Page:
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''Coup-operation, the American way''
Printed on Tuesday, May 07, 2002 @ 03:52:14 EDT ( Printer Friendly Page )

Doreen Miller By Doreen Miller Columnist (United States)

( – "You're either with us or against us," as uttered by U.S. President Bush, when viewed in light of the CIA's extensive "Coups 'R Us" history of governmental overthrows, belies its singular reference to his war on terrorism and unwittingly reveals a deeper, prevailing U.S. attitude towards other nations in general, and towards democratically elected leaders of foreign countries in particular. It seems the only form of government the U.S. recognizes and is willing to support is that which unequivocally bows to the supremacy of U.S. economic and political interests.

How else does one rationally explain the apparent hypocrisy between the U.S. "pro-democracy" rhetoric and its covertly sanctioned, CIA-directed attempt to oust Venezuela's democratically elected President Hugo Chavez? How does the United States, with a straight face, justify backing repressive, military dictatorships such as that of Pakistan's President Pervez Musharraf, or, in the not-so-distant past, rebel leaders such as Osama bin Laden and Saddam Hussein who then permutate into dangerous renegades and dictators by their own "USA-made-possible" might?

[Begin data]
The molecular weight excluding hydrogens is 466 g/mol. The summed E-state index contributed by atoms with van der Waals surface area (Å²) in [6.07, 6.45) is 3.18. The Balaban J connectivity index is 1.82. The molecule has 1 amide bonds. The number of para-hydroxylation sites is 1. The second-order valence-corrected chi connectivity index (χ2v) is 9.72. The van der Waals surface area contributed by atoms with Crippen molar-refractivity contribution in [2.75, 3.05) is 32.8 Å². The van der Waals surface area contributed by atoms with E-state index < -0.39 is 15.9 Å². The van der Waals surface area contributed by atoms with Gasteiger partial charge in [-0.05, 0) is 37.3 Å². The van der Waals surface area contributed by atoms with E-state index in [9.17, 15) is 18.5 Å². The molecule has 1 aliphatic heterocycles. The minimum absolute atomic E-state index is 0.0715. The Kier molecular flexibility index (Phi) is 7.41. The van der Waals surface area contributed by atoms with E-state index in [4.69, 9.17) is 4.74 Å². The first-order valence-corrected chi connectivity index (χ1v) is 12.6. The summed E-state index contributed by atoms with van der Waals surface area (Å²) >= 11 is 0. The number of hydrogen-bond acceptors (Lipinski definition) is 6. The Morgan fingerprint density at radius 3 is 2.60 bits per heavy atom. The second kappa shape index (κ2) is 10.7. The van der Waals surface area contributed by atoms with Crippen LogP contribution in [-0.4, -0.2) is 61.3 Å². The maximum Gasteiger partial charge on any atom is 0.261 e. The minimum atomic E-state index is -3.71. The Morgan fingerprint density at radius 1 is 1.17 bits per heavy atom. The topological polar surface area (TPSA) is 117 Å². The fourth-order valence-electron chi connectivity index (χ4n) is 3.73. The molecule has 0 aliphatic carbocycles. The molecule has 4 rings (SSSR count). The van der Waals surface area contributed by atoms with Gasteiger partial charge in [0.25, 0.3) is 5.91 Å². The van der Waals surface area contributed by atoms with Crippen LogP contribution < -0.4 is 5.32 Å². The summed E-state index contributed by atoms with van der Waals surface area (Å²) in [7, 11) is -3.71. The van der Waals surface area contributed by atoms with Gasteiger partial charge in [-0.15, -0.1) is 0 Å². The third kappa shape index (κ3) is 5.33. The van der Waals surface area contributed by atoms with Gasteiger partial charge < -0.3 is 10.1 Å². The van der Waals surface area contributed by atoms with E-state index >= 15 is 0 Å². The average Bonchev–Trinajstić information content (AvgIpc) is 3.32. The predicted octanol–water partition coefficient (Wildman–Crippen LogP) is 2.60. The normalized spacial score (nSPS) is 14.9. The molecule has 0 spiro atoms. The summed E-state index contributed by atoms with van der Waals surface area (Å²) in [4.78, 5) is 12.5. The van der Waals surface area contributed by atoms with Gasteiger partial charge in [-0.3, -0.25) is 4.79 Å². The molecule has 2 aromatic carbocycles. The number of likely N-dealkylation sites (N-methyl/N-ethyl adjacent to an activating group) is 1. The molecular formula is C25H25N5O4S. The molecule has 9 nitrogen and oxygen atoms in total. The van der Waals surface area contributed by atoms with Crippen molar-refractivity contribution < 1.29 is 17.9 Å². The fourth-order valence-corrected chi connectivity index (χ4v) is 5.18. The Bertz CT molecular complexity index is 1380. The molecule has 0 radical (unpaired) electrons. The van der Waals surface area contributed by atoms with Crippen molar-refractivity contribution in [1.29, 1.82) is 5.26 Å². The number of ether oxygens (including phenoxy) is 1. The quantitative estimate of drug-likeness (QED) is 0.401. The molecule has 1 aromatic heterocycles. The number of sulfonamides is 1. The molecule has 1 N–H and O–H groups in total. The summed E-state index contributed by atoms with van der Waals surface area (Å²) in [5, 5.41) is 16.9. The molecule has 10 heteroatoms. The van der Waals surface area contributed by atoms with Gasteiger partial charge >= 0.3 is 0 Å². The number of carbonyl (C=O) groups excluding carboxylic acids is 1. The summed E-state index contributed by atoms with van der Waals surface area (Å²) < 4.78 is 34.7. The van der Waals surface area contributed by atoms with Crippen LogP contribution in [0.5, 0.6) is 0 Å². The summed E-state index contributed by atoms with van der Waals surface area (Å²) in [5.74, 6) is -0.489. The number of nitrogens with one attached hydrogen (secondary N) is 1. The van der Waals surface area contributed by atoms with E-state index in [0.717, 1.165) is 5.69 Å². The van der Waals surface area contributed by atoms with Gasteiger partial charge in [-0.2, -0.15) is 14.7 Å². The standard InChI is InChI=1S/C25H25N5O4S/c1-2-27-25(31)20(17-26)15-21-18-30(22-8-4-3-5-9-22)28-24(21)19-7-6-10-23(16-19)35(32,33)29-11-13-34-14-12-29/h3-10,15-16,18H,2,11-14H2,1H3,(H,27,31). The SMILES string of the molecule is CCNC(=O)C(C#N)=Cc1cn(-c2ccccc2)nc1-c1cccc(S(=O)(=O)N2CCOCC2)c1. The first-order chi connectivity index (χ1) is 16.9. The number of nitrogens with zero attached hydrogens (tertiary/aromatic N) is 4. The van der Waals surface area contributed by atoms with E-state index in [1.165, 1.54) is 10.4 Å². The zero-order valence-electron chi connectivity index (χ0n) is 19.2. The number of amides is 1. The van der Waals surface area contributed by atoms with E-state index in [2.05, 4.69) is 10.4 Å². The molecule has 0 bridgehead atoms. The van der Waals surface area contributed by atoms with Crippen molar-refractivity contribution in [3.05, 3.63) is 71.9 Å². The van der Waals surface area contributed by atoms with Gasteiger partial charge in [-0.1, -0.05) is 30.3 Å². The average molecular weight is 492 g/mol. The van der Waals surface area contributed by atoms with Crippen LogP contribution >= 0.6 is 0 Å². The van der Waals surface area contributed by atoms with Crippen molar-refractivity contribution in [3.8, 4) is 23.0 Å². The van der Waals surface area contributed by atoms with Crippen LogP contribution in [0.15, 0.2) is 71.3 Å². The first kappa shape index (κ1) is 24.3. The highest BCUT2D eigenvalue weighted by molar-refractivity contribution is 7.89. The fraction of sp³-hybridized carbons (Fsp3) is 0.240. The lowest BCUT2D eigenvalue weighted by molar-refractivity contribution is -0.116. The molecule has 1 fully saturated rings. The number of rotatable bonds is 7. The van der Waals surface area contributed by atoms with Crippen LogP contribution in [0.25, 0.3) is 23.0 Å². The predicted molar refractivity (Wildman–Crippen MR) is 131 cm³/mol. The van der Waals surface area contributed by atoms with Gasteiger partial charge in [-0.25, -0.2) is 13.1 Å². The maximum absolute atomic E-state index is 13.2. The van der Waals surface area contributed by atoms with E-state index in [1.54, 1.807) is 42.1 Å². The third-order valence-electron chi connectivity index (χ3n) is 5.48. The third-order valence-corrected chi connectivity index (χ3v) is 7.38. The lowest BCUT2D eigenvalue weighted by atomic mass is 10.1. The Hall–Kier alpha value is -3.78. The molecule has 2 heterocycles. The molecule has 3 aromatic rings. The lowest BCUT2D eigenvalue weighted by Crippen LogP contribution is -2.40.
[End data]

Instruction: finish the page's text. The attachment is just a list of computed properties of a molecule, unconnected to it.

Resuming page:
From its inception in 1947, the CIA has had to answer to nobody but the president under the terms of the National Security Act, leaving the door wide open for many questionable and terribly undemocratic, clandestine operations. Throughout its 55-year history, the CIA has been responsible for political meddling, disinformation campaigns, the assassinations of democratically elected leaders, and military coups in more than three dozen countries, leaving a trail of dirty, blood-tinged fingerprints in, but not limited to: Haiti, Dominican Republic, Ecuador, Brazil, Indonesia, Greece, Congo (Zaire), Bolivia, Uruguay, Australia, Angola, Nicaragua, Afghanistan, the Honduras, El Salvador, and Colombia.

The U.S. Congress passed laws in 1974, 1975, and again in 1986 after the disclosure of CIA involvement in the Iran/Contra scandal, for the purpose of assuring greater accountability of this governmental arm. However, these reforms have proven themselves to be but superficial, ineffective window dressing against a powerful backdrop of CIA cunning, control, deception and stealth.

The initial years of the CIA proved to be busy ones, indeed, as it participated in corrupting the democratic election process in Italy by buying up votes, broadcasting propaganda, lies and half-truths, and beating up opposition leaders in order to successfully keep the communists from winning. Another of its very first missions involved securing U.S. interests in Greece against the threat of the "dreaded" Communist Party. That was accomplished by backing and placing into power notorious, anti-communist Greek leaders who were known for their own shocking baggage of deplorable human rights abuses.